Week 20 of 2023 – YPF Around the Globe (English)

Timeframe: May 14 to May 21, 2023

Contributors: Farhan Uddin Ahmed, GM Sifat Iqbal, and Safin Mahmood

To read Bangla, click here.

1. Politics

Cambodia poll body disqualifies sole opposition party from July election

Cambodia’s election commission on Monday disqualified the sole opposition Candlelight Party from contesting elections in July over its failure to submit proper registration documents.

Candlelight’s disqualification means the ruling Cambodian People’s Party (CPP) looks set to run virtually unopposed. Just over a year old, Candlelight is a reincarnation of the Cambodia National Rescue Party (CNRP), a popular opposition that the Supreme Court disbanded in 2017 ahead of an election that was swept by CPP.

Some activists and diplomats have warned against what they call long-serving Prime Minister Hun Sen’s actions to suppress opponents, fearing they could undermine the democratic process in the Southeast Asian country. Hun Sen has previously said the CPP will dominate politics for up to 100 years.

Source: Reuters

Ecuador’s President Dismisses Legislature, Turmoil Ensues

The president of Ecuador dismissed the legislature Wednesday in a move that made first use of the Ecuador presidency’s nuclear option under the constitution in conflicts with the legislative branch. asso had been locked in a showdown with legislators who wanted to impeach him for not stopping a deal between the state-owned oil transport company and a private tanker company, accusations he denies.

Lasso can now govern for up to six months by decree under the oversight of Ecuador’s Constitutional Court. The National Electoral Council now has seven days to call presidential and legislative elections, which must be held within 90 days. Those elected will finish the terms of Lasso and the lawmakers he ousted, which had been set to end in May 2025. Lasso can choose to run in the election.

In neighboring Peru, conflicts between the opposition-led legislature and the president also led to attempts to oust each other last year. Then-President Pedro Castillo tried to dissolve Congress and head off his own impeachment in December. Lawmakers quickly voted him out of power and law enforcement arrested him, which resulted in months of deadly protests carried out for the most part by Indigenous peoples and peasants.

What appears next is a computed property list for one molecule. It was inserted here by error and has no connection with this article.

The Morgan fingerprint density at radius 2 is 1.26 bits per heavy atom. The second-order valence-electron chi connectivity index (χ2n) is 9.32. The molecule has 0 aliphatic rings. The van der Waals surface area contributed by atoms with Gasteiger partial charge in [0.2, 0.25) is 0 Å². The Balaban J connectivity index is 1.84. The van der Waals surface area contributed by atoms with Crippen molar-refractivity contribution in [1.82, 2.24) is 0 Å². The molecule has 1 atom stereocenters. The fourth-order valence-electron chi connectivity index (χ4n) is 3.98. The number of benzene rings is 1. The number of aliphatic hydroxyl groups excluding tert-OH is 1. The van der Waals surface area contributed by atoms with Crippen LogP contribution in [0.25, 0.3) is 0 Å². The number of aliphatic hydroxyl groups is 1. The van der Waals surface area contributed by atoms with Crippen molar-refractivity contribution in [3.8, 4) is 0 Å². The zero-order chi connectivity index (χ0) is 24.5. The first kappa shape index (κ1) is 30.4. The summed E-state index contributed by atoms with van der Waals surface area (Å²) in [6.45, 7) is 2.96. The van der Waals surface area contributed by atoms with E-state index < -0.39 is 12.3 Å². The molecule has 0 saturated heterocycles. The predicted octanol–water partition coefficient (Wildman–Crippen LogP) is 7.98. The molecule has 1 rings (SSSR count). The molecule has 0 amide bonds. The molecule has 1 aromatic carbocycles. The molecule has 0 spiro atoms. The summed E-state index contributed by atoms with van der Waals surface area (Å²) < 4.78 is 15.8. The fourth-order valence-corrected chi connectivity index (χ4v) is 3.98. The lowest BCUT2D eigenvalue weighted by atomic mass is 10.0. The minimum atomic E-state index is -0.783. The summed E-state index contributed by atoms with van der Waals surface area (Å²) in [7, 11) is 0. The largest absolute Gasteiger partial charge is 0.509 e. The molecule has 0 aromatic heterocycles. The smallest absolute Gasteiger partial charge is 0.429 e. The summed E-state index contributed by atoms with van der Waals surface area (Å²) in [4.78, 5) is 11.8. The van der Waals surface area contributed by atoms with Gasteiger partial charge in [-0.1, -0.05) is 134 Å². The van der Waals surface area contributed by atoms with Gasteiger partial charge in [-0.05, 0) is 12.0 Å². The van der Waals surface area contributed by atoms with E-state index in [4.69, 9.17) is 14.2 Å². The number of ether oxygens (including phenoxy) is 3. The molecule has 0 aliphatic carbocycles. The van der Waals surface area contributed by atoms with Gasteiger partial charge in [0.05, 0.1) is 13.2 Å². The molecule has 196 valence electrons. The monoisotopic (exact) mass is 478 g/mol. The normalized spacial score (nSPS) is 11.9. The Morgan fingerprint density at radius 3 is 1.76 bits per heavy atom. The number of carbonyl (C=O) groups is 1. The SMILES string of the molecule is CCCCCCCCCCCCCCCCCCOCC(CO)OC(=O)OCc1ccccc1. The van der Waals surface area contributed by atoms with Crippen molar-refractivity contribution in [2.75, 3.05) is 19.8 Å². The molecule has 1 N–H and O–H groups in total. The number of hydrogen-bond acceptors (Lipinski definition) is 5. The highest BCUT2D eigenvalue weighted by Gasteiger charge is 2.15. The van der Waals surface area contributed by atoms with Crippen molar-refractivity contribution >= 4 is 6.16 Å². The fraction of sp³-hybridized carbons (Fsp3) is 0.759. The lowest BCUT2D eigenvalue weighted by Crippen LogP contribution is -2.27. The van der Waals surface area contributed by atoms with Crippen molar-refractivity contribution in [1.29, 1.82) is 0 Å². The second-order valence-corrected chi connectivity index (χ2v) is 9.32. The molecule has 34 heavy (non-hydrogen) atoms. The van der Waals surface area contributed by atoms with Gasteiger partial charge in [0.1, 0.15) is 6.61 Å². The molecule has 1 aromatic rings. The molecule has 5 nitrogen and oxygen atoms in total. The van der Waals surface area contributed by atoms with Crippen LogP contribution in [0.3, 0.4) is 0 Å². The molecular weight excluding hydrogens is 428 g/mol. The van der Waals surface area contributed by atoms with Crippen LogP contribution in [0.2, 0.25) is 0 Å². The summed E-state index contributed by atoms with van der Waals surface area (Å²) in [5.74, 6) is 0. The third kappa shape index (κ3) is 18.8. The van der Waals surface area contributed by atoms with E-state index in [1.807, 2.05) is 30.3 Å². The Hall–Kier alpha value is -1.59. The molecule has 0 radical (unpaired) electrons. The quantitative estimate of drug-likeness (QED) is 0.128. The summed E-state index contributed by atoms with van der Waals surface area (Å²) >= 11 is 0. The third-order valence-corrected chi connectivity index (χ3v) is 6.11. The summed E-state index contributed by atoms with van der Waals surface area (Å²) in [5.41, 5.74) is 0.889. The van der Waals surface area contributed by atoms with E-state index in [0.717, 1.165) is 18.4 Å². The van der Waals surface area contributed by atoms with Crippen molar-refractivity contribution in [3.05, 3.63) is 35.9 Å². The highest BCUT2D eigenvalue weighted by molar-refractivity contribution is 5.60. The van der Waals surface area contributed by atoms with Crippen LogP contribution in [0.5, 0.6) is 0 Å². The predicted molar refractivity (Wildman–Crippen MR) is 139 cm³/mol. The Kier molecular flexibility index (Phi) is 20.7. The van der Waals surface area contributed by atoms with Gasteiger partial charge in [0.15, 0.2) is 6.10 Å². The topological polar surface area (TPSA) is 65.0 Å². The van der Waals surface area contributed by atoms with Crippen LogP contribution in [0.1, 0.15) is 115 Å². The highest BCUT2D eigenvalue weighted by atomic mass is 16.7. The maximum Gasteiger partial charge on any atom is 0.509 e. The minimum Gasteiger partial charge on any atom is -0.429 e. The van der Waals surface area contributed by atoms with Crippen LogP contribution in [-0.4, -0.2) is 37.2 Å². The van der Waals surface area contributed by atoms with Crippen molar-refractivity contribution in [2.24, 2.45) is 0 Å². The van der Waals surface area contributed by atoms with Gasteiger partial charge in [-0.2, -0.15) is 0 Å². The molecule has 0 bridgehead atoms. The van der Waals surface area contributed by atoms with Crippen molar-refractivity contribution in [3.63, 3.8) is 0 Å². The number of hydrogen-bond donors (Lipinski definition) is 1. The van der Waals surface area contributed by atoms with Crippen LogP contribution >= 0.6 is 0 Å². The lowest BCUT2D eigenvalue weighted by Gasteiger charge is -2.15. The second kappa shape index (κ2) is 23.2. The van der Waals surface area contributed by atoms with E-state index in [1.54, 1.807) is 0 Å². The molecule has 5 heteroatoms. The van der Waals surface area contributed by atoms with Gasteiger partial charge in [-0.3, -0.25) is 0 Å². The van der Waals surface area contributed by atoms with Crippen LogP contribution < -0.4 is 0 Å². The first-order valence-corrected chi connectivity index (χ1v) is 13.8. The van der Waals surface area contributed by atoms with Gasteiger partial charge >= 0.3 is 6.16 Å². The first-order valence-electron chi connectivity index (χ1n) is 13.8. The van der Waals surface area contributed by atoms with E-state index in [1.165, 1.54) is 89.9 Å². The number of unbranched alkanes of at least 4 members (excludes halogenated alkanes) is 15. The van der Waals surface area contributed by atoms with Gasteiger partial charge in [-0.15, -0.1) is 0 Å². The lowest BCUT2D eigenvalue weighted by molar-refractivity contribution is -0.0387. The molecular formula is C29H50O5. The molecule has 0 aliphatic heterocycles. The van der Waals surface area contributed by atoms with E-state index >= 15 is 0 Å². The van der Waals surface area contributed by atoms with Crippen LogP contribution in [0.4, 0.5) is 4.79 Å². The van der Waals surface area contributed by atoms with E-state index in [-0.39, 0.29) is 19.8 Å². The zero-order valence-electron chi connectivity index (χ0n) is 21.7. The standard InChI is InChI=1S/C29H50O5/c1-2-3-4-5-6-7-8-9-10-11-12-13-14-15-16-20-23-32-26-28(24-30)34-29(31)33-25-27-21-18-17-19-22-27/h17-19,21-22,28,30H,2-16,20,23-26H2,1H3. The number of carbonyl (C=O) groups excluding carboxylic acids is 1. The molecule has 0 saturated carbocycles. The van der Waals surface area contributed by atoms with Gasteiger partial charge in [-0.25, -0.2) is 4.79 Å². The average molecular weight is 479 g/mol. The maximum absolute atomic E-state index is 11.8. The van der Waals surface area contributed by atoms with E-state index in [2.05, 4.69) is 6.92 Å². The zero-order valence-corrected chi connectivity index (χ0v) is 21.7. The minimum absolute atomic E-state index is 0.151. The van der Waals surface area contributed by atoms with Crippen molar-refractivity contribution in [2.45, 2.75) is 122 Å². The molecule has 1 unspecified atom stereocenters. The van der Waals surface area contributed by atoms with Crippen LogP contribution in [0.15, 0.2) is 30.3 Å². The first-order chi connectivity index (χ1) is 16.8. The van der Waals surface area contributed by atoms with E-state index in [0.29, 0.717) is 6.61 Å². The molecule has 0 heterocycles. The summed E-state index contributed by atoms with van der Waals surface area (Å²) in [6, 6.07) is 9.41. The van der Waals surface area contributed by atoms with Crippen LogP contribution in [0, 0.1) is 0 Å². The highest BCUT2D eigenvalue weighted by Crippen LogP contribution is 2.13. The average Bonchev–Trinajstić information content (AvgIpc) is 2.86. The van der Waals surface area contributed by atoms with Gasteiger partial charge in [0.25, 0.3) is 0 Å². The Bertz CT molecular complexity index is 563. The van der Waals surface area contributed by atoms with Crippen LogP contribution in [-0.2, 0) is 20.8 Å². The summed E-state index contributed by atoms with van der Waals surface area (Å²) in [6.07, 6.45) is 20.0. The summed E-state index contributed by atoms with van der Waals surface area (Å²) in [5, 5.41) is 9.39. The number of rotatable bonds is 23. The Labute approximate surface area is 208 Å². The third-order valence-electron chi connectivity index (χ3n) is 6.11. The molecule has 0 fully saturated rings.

Source: AP News

2. Economics & Business

Will $3 billion solve Ghana’s economic crisis?

Ghana, one of the world’s biggest producers of both gold and cocoa, is suffering its worst economic crisis in a generation, with the price of goods rising at an average of 41% over the past year.

It has just signed a new bailout programme with the International Monetary Fund (IMF) worth $3bn (£2.4bn) over three years to help ease the problems and is expected to receive the first tranche of $600m soon, but how much difference will that make?

Source: BBC

Italian Government’s Flat Tax Plan Faces Skepticism from Central Bank

The feasibility of the Italian government’s ambitious proposal to implement a single income tax band and reduce the tax burden has come under scrutiny, as Italy’s central bank warns of potential obstacles stemming from fiscal restraints and the substantial expenditure on the country’s comprehensive welfare system.

Nationalist Prime Minister Giorgia Meloni greenlit a bill in March, which initially aimed to reduce the current four income tax bands to three and ultimately introduce a “flat tax” model by the time national elections roll around in 2027.

However, opposition parties and trade unions have voiced concerns, arguing that the plan would primarily benefit the wealthy.

Bank of Italy tax expert Giacomo Ricotti conveyed his doubts to lawmakers, stating, “The model envisaged by the bill – a single-rate system together with a reduction in the tax burden – may prove unrealistic for a country with an extensive welfare system, especially in light of public finance constraints.”

The right-wing administration has pledged to maintain a downward trajectory for the budget deficit, as new budget regulations being debated at the European Union level intensify pressure on Rome to adopt a cautious approach to state finances.